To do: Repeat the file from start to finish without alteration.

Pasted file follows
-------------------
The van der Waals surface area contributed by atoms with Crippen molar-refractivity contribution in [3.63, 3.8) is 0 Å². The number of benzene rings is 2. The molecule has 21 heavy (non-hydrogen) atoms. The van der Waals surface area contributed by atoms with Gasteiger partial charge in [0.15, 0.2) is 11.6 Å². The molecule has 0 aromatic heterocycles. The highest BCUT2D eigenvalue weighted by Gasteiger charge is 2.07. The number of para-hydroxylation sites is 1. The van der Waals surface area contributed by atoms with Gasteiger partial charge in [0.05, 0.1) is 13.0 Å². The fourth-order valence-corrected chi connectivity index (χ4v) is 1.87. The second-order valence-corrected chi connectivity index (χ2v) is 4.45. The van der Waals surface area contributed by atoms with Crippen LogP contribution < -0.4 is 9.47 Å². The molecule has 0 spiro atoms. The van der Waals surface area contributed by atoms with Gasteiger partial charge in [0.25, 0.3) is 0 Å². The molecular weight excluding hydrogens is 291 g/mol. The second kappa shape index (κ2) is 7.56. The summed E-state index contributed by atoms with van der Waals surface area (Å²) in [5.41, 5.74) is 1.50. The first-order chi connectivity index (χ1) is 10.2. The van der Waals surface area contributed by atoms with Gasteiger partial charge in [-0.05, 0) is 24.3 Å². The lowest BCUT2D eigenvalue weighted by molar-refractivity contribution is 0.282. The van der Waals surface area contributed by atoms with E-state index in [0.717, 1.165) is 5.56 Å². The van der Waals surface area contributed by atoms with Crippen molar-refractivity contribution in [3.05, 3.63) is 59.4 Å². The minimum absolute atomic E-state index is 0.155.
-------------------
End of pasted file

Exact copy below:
The van der Waals surface area contributed by atoms with Crippen molar-refractivity contribution in [3.63, 3.8) is 0 Å². The number of benzene rings is 2. The molecule has 21 heavy (non-hydrogen) atoms. The van der Waals surface area contributed by atoms with Gasteiger partial charge in [0.15, 0.2) is 11.6 Å². The molecule has 0 aromatic heterocycles. The highest BCUT2D eigenvalue weighted by Gasteiger charge is 2.07. The number of para-hydroxylation sites is 1. The van der Waals surface area contributed by atoms with Gasteiger partial charge in [0.05, 0.1) is 13.0 Å². The fourth-order valence-corrected chi connectivity index (χ4v) is 1.87. The second-order valence-corrected chi connectivity index (χ2v) is 4.45. The van der Waals surface area contributed by atoms with Crippen LogP contribution < -0.4 is 9.47 Å². The molecule has 0 spiro atoms. The van der Waals surface area contributed by atoms with Gasteiger partial charge in [0.25, 0.3) is 0 Å². The molecular weight excluding hydrogens is 291 g/mol. The second kappa shape index (κ2) is 7.56. The summed E-state index contributed by atoms with van der Waals surface area (Å²) in [5.41, 5.74) is 1.50. The first-order chi connectivity index (χ1) is 10.2. The van der Waals surface area contributed by atoms with Gasteiger partial charge in [-0.05, 0) is 24.3 Å². The lowest BCUT2D eigenvalue weighted by molar-refractivity contribution is 0.282. The van der Waals surface area contributed by atoms with E-state index in [0.717, 1.165) is 5.56 Å². The van der Waals surface area contributed by atoms with Crippen molar-refractivity contribution in [3.05, 3.63) is 59.4 Å². The minimum absolute atomic E-state index is 0.155.